When Anita was a child she was not given the opportunity to play sports. She grew up with 3 brothers and was the only girl on her block. She substituted sports with music, finding a place in the choir, which gave her the “team” experience, but was definitely not sports. As I Interviewed Anita, her story hit close to home as I also grew up in a prominently boys’ world.
Unlike most girls who accepted a world of non-sporting activities, Anita would not settle for ‘NO’! Still she could not understand why boys had access to sports and girls did not. Finally she began college, where she was not the only female hungry to play sports, and went on to make the basketball team.
I asked Anita how she discovered her love for rowing. She told me that during her sophomore year in college she was walking across campus and her attention was captured by something hanging in a sling. She inquired about it and was told about rowing, and how she’d be perfect for it!. She laughs and tells me, “Now there’s a line!”.
Anita thought she may not be perfect for rowing but it was perfect for her. She loved that it was outdoors, required teamwork, did harm to no one, and you even put the water back wear you got it, with each stroke. She went on to captain the American rowing team at the 1976 Summer Olympics, winning the bronze medal in women’s eight.
I am often asked what exactly are the Special Olympics. DeFrantz tells us, “It is an event for people that have mental challenges. Not to be confused with Paralympics, which is for those with physical disabilities.” She adds, “My belief is that sport is a birth right. This gives opportunity to all those faced with mental challenges to have the opportunity to enjoy and participate in sports they love.”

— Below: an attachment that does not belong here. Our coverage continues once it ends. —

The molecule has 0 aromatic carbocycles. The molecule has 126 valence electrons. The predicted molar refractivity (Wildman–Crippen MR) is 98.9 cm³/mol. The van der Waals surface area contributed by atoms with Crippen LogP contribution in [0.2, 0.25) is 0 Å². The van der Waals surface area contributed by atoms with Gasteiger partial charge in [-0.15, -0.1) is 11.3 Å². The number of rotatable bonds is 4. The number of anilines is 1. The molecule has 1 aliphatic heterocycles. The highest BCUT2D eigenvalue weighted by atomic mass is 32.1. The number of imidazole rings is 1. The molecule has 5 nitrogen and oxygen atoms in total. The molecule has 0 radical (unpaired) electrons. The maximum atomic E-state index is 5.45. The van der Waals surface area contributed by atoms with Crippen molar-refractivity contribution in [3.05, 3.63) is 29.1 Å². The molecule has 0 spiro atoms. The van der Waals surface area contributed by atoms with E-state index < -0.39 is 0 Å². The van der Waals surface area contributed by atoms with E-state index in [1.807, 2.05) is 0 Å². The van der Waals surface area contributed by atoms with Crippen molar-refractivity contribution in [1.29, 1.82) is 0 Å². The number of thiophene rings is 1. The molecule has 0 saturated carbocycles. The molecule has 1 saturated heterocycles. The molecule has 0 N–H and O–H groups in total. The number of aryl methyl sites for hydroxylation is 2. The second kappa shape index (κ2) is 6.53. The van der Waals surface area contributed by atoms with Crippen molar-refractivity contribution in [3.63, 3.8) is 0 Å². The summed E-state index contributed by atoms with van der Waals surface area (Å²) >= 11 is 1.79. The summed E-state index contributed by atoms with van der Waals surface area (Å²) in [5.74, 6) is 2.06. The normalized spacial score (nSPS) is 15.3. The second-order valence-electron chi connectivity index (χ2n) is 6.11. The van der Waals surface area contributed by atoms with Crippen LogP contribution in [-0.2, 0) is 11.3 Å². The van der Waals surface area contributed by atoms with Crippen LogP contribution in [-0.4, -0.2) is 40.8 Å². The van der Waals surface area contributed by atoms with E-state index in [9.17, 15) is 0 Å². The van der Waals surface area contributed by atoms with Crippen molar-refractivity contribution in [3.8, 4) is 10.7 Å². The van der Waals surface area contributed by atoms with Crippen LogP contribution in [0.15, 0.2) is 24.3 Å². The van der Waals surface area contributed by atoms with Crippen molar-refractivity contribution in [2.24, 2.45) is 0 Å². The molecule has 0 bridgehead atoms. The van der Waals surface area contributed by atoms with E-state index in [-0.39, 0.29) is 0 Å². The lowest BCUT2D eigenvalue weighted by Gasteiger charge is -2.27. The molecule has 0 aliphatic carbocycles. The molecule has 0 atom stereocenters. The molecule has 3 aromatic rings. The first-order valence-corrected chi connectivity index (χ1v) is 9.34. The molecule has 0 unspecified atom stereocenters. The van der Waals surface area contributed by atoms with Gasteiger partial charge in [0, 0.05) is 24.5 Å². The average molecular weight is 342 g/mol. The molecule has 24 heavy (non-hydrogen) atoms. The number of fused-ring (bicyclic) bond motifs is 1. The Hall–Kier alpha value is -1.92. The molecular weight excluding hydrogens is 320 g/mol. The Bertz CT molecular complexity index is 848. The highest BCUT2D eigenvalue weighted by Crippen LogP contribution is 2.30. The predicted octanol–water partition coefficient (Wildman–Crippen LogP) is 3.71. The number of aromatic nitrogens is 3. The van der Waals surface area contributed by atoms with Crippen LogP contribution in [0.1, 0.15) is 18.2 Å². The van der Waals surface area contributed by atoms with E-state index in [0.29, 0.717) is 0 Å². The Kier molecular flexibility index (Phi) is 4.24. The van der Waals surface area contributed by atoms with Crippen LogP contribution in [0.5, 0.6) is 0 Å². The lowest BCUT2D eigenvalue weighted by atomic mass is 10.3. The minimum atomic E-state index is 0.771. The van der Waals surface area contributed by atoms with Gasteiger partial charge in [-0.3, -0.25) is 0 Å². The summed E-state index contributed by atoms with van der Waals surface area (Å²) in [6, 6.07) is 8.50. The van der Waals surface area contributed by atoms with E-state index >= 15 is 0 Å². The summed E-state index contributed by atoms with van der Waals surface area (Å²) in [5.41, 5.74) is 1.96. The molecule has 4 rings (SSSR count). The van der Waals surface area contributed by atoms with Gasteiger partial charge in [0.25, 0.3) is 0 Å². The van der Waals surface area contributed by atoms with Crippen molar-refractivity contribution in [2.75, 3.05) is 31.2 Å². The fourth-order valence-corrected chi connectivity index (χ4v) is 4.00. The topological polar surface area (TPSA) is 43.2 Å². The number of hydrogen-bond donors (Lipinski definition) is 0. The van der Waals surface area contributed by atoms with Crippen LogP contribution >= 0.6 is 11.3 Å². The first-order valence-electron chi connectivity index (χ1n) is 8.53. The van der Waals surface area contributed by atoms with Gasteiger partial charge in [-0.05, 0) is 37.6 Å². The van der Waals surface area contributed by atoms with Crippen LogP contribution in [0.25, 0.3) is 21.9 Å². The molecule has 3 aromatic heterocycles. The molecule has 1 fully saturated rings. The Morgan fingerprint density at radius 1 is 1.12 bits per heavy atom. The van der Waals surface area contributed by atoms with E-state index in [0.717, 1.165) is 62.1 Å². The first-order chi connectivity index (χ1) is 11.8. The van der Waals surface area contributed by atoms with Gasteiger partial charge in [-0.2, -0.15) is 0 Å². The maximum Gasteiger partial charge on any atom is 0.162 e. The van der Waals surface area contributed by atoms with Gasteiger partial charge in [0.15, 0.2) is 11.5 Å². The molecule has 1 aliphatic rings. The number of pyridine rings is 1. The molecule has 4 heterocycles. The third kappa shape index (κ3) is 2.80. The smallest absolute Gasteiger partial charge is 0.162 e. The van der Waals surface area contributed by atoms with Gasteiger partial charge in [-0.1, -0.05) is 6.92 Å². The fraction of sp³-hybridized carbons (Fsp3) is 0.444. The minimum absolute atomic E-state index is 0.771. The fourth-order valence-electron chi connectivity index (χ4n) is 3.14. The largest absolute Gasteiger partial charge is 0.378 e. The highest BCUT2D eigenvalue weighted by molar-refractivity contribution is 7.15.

Anita informs me, “The mission of LA2015 is bringing together the athletes of the world who compete in this category, to have the same kind of celebration of excellence and joy that the Olympics bring to other athletes in the world. Hosting it here in Los Angels is wonderful because this city has twice hosted the Olympic games very successfully. LA will certainly welcome the Special Olympians with the joy and support that they did for the Olympians of yesteryear. There will be two villages for the athletes, one at USC and one at UCLA.”
According to Anita, it was Eunice Kennedy Shriver, who began the Special Olympics in her backyard. We all know how that ended — the Special Olympic World Games, giving a chance to those who would have never know the joy of competing! It was Eunice who planted the bug in Rafer Johnson’s ear, to bring the Special Olympics to California.
When I asked Anita my infamous question — who is your hero, she told me that her mother and grandmother were her heroes for certain! Then gave the term a unique twist, Her other “Shero” she told me, is Harriet Tubman.
Tubman was enslaved but made the decision not to live that way. She made her way to freedom, then went back and risked her freedom to aid in freeing others. Also, Tubman was the first woman to sign up for the Civil War and played a part in a major victory. Then the rules changed and when Tubman lost the right to carry a weapon, she went on to work in the hospital. After, she was active in caring for elderly and indigent until she no longer could.
One of Anita De Frantz deepest value is teamwork. We know that teamwork is essential for getting along in all communities. Anita said, “You can work towards a common goal with those who are not your best friends, you can subsume your ego for the good of the whole, you learn about decision making, what your going to do to prepare, are you going to be on time, are you going to practice indoors or out, etc.; and you learn how to be prepared taking part in a team.” We both agreed respect for others is vital. Anita says at LA84, “Through sports and the teamwork that sports provide, we are getting youth “Life-Ready!”
To support Anita DeFrantz’s campaign for donations to the LA2015 Special Olympics World Games please visit, https://support.la2015.org/fundraise?fcid=314490